New waste separation bins at Port Esbjerg for easy and sustainable sorting

As part of its efforts to support the UN’s 17 Sustainable Development Goals (SDGs), Port Esbjerg developed a new type of waste separation bin that will ensure sustainable sorting, spare employees’ backs and reduce incineration and landfill. The initiative receives high praise from users, and the hope is that sustainable thinking will form part of other initiatives at the harbour.

One thousand tonnes a year. This is how much waste Port Esbjerg gets from ships calling at the port. Until now, the level of recycling has been 20 per cent, but this level must increase which is why Port Esbjerg organised for new waste separation bins to be produced in order to ensure sustainable sorting.   
‟We get so much waste and we have a duty to accept it. This is an area where we can really make a difference in terms of sustainability and protection of the environment,” says Jane Behrens von Qualen, HSEQ Manager at Port Esbjerg.

As part of its efforts to support the UN’s SDGs, Port Esbjerg formulated an objective to increase the level of recycling. No actual figures are stipulated as to how much of an increase, but the waste must be separated and recycled, so much less is incinerated or sent to landfill.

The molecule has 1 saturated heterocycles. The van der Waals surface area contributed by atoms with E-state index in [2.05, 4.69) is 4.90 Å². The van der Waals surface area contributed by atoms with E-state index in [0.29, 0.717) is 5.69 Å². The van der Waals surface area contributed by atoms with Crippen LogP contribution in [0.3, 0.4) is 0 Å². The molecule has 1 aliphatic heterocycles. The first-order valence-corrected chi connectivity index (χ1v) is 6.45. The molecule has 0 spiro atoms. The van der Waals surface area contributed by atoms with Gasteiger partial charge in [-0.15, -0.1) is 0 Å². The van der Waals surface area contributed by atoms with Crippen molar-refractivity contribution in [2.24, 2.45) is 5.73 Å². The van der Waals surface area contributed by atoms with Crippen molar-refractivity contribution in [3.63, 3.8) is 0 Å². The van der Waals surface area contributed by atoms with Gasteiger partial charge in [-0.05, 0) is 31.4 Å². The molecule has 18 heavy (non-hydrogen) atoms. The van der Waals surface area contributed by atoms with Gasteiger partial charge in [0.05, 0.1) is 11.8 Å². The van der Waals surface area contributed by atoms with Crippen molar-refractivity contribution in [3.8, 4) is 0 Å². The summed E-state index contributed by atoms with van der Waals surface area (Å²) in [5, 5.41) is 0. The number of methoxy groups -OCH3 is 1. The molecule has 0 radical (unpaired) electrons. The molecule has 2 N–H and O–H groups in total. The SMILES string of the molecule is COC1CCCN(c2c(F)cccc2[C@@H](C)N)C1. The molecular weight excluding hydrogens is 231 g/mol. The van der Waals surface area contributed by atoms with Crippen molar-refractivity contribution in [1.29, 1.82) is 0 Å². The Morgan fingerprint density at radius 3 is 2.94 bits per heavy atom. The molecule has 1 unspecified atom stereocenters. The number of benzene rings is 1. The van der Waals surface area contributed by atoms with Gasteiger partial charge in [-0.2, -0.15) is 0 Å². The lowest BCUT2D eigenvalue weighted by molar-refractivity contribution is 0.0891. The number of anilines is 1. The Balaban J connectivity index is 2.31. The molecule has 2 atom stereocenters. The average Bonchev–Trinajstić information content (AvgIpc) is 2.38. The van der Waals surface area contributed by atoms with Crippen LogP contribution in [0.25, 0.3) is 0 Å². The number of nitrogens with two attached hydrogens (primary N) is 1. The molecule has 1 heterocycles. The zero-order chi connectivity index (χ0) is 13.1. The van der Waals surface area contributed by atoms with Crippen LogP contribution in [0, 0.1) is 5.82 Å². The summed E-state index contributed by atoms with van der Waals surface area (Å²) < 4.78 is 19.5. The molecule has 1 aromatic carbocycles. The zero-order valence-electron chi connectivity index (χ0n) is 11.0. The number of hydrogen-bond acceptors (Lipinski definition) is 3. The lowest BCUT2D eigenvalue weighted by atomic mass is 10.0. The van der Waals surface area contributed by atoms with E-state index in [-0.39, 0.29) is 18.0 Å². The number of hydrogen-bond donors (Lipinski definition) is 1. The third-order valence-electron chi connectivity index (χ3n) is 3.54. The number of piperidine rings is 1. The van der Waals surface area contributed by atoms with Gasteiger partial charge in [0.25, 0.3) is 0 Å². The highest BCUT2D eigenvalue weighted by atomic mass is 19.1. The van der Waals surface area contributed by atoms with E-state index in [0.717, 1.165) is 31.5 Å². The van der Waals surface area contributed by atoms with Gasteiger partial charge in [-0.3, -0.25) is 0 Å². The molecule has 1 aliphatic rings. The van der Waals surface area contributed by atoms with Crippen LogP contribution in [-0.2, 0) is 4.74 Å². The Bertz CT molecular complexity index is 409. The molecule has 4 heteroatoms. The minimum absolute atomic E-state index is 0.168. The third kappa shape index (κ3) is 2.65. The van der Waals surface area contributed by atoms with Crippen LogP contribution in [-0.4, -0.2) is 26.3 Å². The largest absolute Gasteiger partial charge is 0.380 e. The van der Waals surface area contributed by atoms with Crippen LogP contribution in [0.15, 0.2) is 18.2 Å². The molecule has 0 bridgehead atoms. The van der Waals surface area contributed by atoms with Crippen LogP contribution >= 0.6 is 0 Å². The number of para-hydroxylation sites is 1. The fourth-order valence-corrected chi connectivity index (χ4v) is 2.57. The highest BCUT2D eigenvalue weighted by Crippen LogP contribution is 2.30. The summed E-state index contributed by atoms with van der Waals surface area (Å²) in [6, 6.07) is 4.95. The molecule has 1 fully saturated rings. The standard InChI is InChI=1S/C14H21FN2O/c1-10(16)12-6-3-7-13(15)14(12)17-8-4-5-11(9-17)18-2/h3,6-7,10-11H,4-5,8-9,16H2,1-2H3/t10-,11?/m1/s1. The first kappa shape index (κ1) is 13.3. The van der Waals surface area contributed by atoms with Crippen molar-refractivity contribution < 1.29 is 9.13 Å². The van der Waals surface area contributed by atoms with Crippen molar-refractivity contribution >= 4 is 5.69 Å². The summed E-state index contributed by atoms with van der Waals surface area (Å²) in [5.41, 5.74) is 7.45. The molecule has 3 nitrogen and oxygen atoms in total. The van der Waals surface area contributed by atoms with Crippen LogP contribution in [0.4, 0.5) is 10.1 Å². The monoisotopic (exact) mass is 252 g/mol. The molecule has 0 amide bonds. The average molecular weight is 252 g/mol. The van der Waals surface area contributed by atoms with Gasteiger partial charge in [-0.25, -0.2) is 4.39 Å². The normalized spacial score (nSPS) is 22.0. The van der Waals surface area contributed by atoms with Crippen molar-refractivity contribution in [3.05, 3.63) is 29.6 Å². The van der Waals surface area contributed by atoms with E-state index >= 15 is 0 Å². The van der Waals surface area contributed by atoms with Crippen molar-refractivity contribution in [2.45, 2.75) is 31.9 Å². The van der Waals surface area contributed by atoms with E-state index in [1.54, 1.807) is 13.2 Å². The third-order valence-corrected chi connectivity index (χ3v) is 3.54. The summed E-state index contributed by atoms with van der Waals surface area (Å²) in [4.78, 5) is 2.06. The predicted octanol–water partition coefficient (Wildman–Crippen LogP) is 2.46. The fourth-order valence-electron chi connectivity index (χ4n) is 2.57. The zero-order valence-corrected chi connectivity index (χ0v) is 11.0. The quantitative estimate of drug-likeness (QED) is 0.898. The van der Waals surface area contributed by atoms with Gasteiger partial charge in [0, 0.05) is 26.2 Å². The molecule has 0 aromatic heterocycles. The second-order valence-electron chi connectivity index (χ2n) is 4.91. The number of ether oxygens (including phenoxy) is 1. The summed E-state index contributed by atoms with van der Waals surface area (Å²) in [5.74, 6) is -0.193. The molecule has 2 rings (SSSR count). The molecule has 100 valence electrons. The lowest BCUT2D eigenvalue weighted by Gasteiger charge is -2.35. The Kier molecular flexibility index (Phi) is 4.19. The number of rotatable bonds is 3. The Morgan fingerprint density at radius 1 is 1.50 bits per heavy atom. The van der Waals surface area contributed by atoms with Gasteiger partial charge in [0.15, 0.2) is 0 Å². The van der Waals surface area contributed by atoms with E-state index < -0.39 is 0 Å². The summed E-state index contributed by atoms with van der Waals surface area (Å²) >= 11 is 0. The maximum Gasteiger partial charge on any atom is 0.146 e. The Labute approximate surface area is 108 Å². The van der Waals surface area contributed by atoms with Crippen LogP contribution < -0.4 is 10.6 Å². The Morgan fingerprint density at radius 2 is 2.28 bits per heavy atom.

‟There will always be a proportion that will have to be incinerated, but the objective is to recycle as much as possible,” explains Behrens von Qualen. Port Esbjerg developed the prototype itself for the waste separation bin. It was tested during the autumn of 2019 and is now part of day-to-day life at the harbour.


Port Esbjerg developed a new type of waste separation bin that will ensure sustainable sorting.

An excellent solution for the users – and for the working environment

In order to succeed in implementing the new waste sorting initiative, Port Esbjerg prioritised making it simple for the users. The ships observe the MARPOL convention which dictates the fractions into which the waste must be divided, and the separation bins are therefore divided in the same way. There are fractions such as paint, glass, oil filters, metal and large batteries.

‟We copied the way in which ships already organised their waste separation and that means we’re now speaking the same language. It makes the work easier for everyone. In addition, it’s important that users and employees were involved in the entire process, and they all think very highly of the end result,” says John Fritsen, a team leader in the operations department at Port Esbjerg.

The ships may book waste separation bins with room for up to 14 different waste fractions. However, they can also book separation bins with room for much fewer waste fractions if, for example, they have large quantities of one specific type of waste. So far, there are eight separation bins at the harbour, and ships may book one 24 hours before they arrive at the port.

Fritsen makes a point of emphasising that in addition to being a sustainable and environmentally friendly solution, the new separation bins are also good for the working environment at the harbour.